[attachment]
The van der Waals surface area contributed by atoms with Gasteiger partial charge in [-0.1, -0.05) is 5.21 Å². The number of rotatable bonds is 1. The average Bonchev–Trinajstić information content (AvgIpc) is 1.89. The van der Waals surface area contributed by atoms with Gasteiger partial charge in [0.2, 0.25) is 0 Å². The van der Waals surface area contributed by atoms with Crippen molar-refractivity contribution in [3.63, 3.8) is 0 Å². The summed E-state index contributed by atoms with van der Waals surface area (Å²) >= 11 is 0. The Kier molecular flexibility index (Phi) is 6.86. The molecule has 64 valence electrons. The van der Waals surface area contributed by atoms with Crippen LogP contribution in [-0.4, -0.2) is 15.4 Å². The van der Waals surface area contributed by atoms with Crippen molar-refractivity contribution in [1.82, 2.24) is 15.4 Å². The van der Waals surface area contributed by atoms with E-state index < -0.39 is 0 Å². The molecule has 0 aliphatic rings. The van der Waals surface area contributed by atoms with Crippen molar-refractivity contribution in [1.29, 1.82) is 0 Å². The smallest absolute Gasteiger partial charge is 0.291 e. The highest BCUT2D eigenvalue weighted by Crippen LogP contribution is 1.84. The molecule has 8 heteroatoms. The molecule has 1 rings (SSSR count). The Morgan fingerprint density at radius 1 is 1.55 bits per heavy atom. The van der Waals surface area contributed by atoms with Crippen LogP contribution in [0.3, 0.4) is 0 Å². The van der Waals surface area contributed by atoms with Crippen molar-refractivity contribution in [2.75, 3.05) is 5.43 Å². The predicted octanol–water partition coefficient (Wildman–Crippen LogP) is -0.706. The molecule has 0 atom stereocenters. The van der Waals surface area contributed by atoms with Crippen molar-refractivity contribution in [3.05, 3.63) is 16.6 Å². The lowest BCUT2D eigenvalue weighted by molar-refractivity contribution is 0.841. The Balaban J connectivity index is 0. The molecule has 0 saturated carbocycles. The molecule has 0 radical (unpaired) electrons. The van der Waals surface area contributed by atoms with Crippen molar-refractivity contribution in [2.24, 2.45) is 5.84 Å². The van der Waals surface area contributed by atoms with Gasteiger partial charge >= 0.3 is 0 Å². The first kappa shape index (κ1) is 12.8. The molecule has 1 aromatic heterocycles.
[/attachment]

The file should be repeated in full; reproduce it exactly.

The van der Waals surface area contributed by atoms with Gasteiger partial charge in [-0.1, -0.05) is 5.21 Å². The number of rotatable bonds is 1. The average Bonchev–Trinajstić information content (AvgIpc) is 1.89. The van der Waals surface area contributed by atoms with Gasteiger partial charge in [0.2, 0.25) is 0 Å². The van der Waals surface area contributed by atoms with Crippen molar-refractivity contribution in [3.63, 3.8) is 0 Å². The summed E-state index contributed by atoms with van der Waals surface area (Å²) >= 11 is 0. The Kier molecular flexibility index (Phi) is 6.86. The molecule has 64 valence electrons. The van der Waals surface area contributed by atoms with Crippen LogP contribution in [-0.4, -0.2) is 15.4 Å². The van der Waals surface area contributed by atoms with Crippen molar-refractivity contribution in [1.82, 2.24) is 15.4 Å². The van der Waals surface area contributed by atoms with E-state index < -0.39 is 0 Å². The molecule has 0 aliphatic rings. The van der Waals surface area contributed by atoms with Crippen molar-refractivity contribution in [1.29, 1.82) is 0 Å². The smallest absolute Gasteiger partial charge is 0.291 e. The highest BCUT2D eigenvalue weighted by Crippen LogP contribution is 1.84. The molecule has 8 heteroatoms. The molecule has 1 rings (SSSR count). The Morgan fingerprint density at radius 1 is 1.55 bits per heavy atom. The van der Waals surface area contributed by atoms with Crippen LogP contribution in [0.3, 0.4) is 0 Å². The van der Waals surface area contributed by atoms with Crippen molar-refractivity contribution in [2.75, 3.05) is 5.43 Å². The predicted octanol–water partition coefficient (Wildman–Crippen LogP) is -0.706. The molecule has 0 atom stereocenters. The van der Waals surface area contributed by atoms with Crippen molar-refractivity contribution in [3.05, 3.63) is 16.6 Å². The lowest BCUT2D eigenvalue weighted by molar-refractivity contribution is 0.841. The Balaban J connectivity index is 0. The molecule has 0 saturated carbocycles. The molecule has 0 radical (unpaired) electrons. The van der Waals surface area contributed by atoms with Crippen molar-refractivity contribution in [2.24, 2.45) is 5.84 Å². The van der Waals surface area contributed by atoms with Gasteiger partial charge >= 0.3 is 0 Å². The first kappa shape index (κ1) is 12.8. The molecule has 1 aromatic heterocycles.